"She never gives me a chance to ask how she's feeling," he said. " ... Every time I talk to her, she cuts me off when I start bringing it up."

Putting others first apparently runs in the family. Whenever he is interviewed, Williams brings his offensive linemen with him and insists that they be asked questions first. The kid is first-team All-Attitude.

Before this game, Memphis players found Sandra Hill. They had already sent her a giant get-well card, signed by the entire team, and had helped turn her home into a greenhouse, brimming with flowers.

"Family's a big part of this program," Memphis coach Tommy West said. "A lot of people are involved -- not just the players, but the players' families. She's definitely a big part of this school's bond."

Before the game, Tigers quarterback Danny Wimprine hugged Hill and promised a victory. "The whole team said they were going to win the game as my get-well gift," she said.

What transpired was not a victory, but a signature night in the history of a program few people had ever cared about this much before.

A crowd of 52,384 -- largest home attendance ever to see a Memphis game against someone other than SEC big boys Tennessee or Ole Miss -- filed into the 39-year-old bowl. And then the crowd watched a 56-49 football game -- ultimately a Memphis loss to the No. 16-ranked Cardinals -- in the highest-scoring game in Tigers history. A national television audience saw Tigers football in an entirely new light.

And Sandra Hill's son ran the ball like an inspired man. The 5-foot-10, 217-pounder gained 200 yards, leaving the Louisville defense grasping at thin air and ESPN's commentators gasping for superlatives.

"I think he played like a pro tonight," Memphis coach Tommy West said.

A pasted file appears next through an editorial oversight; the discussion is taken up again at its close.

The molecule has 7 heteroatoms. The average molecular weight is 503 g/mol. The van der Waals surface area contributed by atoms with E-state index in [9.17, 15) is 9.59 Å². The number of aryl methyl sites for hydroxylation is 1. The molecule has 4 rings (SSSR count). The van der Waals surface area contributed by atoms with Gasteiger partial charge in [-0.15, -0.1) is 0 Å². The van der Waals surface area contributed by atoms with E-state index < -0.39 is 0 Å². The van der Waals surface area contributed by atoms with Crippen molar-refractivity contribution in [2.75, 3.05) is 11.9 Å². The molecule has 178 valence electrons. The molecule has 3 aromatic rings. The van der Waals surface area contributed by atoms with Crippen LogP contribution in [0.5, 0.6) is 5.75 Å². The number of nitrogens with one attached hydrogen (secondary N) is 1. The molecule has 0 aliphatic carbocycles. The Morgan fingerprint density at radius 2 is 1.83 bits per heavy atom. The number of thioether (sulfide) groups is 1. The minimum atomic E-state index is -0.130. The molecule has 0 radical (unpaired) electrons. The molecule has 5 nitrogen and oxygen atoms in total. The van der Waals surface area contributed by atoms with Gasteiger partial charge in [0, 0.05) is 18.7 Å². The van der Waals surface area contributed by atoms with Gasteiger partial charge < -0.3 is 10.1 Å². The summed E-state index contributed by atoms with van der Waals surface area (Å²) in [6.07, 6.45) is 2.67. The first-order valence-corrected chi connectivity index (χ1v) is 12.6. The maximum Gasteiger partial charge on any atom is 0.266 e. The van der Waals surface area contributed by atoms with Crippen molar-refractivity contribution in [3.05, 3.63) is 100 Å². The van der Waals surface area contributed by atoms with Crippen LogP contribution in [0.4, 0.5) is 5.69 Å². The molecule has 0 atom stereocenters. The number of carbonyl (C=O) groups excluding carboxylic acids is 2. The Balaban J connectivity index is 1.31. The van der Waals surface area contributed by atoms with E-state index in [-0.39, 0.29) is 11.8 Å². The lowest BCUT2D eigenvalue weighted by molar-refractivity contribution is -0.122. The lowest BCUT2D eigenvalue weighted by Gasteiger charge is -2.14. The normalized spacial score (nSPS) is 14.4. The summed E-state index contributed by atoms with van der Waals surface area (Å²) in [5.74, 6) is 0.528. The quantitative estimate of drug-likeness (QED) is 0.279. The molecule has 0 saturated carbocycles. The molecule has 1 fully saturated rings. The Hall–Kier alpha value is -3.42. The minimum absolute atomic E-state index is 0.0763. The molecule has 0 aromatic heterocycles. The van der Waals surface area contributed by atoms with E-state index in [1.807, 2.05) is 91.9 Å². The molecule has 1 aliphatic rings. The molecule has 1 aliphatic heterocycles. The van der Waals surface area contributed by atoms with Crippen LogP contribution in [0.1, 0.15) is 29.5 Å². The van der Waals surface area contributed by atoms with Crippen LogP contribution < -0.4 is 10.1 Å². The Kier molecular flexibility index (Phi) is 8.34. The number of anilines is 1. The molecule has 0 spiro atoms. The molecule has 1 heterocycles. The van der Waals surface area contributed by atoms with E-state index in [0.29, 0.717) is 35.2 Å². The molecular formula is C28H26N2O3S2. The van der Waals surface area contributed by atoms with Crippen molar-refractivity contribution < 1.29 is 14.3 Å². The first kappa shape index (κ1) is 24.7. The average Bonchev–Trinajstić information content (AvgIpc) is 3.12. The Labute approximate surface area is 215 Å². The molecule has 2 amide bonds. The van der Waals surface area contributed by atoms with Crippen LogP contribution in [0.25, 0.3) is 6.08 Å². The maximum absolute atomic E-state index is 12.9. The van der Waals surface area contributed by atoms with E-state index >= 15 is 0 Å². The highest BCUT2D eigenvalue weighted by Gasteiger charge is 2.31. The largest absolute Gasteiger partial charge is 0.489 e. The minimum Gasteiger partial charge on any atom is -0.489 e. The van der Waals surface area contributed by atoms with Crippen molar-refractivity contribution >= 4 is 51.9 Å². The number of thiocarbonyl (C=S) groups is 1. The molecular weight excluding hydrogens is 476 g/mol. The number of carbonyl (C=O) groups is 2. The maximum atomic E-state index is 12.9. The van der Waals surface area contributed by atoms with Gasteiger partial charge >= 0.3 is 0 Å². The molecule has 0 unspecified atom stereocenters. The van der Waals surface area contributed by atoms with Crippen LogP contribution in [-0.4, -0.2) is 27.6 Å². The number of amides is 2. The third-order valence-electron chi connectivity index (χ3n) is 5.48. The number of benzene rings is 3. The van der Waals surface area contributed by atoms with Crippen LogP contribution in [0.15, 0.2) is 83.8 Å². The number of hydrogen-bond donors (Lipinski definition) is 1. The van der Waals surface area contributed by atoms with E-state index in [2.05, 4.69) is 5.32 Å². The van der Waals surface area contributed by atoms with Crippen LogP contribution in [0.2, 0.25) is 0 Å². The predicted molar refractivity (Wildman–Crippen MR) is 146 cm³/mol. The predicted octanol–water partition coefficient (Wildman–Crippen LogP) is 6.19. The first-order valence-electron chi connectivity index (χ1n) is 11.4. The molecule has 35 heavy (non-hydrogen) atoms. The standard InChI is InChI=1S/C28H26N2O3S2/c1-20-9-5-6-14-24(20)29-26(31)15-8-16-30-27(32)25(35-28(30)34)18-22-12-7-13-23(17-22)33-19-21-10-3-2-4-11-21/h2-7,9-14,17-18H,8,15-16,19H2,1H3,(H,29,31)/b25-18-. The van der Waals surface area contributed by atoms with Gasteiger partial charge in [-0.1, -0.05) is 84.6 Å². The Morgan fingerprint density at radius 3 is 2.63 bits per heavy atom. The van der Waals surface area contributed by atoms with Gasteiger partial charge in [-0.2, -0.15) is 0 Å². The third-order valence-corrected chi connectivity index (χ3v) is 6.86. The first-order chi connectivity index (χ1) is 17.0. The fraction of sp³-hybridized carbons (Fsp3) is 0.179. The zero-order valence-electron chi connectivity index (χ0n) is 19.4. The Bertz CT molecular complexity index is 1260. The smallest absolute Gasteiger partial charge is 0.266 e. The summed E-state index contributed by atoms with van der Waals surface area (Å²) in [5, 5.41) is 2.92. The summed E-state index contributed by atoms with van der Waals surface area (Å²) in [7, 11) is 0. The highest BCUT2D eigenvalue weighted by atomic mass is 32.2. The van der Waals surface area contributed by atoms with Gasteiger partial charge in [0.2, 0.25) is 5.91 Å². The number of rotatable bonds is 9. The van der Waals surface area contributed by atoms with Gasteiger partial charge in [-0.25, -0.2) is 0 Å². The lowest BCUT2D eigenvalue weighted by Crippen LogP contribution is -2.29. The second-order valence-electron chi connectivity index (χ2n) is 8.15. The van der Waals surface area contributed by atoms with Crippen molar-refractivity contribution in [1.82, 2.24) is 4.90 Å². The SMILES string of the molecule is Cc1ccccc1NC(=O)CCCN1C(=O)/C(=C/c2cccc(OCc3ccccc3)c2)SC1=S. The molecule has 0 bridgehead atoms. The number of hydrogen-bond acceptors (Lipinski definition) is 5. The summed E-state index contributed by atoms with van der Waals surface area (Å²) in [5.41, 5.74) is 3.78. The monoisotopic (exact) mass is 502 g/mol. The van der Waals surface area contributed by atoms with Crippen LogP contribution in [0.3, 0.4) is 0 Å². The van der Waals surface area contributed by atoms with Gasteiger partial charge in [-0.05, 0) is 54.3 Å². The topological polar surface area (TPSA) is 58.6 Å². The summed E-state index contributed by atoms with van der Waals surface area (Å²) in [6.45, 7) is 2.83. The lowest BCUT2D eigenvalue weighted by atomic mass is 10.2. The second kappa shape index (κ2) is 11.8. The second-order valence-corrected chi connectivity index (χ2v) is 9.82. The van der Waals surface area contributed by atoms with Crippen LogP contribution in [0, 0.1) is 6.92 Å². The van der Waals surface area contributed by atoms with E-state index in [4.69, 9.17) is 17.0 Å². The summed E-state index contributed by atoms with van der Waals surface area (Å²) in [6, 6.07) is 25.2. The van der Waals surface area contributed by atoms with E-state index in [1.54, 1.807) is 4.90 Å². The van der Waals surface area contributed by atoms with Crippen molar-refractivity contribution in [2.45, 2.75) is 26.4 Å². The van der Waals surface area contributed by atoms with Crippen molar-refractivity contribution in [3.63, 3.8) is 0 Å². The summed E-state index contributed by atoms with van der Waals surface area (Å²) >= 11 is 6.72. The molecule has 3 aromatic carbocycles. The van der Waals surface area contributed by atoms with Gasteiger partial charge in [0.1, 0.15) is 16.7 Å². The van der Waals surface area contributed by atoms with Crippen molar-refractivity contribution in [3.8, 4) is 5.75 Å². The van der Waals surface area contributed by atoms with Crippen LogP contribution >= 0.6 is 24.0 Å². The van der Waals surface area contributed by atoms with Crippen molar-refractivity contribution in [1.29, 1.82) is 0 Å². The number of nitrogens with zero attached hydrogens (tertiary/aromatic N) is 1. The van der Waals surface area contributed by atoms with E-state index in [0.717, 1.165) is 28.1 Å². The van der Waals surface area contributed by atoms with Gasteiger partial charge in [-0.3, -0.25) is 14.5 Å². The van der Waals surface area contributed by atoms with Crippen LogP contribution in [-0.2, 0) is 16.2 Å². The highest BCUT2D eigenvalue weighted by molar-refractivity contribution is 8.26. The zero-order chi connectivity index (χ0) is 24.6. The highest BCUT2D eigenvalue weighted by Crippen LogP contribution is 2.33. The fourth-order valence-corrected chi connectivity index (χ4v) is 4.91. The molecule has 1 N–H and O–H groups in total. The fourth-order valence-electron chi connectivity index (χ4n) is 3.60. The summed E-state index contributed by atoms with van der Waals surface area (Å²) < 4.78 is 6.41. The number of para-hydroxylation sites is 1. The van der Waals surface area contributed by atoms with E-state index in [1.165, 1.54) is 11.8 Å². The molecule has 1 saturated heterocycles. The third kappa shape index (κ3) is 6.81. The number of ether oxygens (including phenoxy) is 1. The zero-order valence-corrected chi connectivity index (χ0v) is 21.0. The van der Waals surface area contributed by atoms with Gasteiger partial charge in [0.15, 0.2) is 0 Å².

That the junior might be after this season -- but he said he won't make that decision yet. If he goes pro early, Memphis fans could hardly begrudge the best running back they've ever had. He's already done enough to transform a drab program -- first by surprising many people by coming to school here, and then by running wild for nearly three seasons.

Williams broke a lot of hearts in Arkansas when he did not sign with the home-state Razorbacks -- and Hill reports that some fans are "still nasty" to her about it. He also turned down a number of other SEC schools. Memphis just felt right to him.

As a freshman he ran for 684 yards, despite missing a couple of games with injuries. Last year he went for 1,430 yards and 10 touchdowns, and was named the Conference USA Offensive Player of the Year. He led the Tigers to a breakthrough 8-4 season and their first bowl bid in 32 years, and his work this season has been no less impressive.

But Williams knows to expect a Sunday-morning critique from Sandra. In fact, he often gets multiple Sunday calls from his mom, the football junkie.

"She's always talking about the NFL games," Williams said. "She'll say, 'You see that sack?' Eventually I'll have to turn my phone off or go to practice, and I'll have seven messages -- recaps of every game. It's the same with college games on Saturday."

Her recap of one of the most remarkable games in Memphis' sleepy football history should be a beauty. She probably wouldn't see it this way, but the highlight was simply the fact that Sandra Hill was there to enjoy it.

Pat Forde is a senior writer at ESPN.com.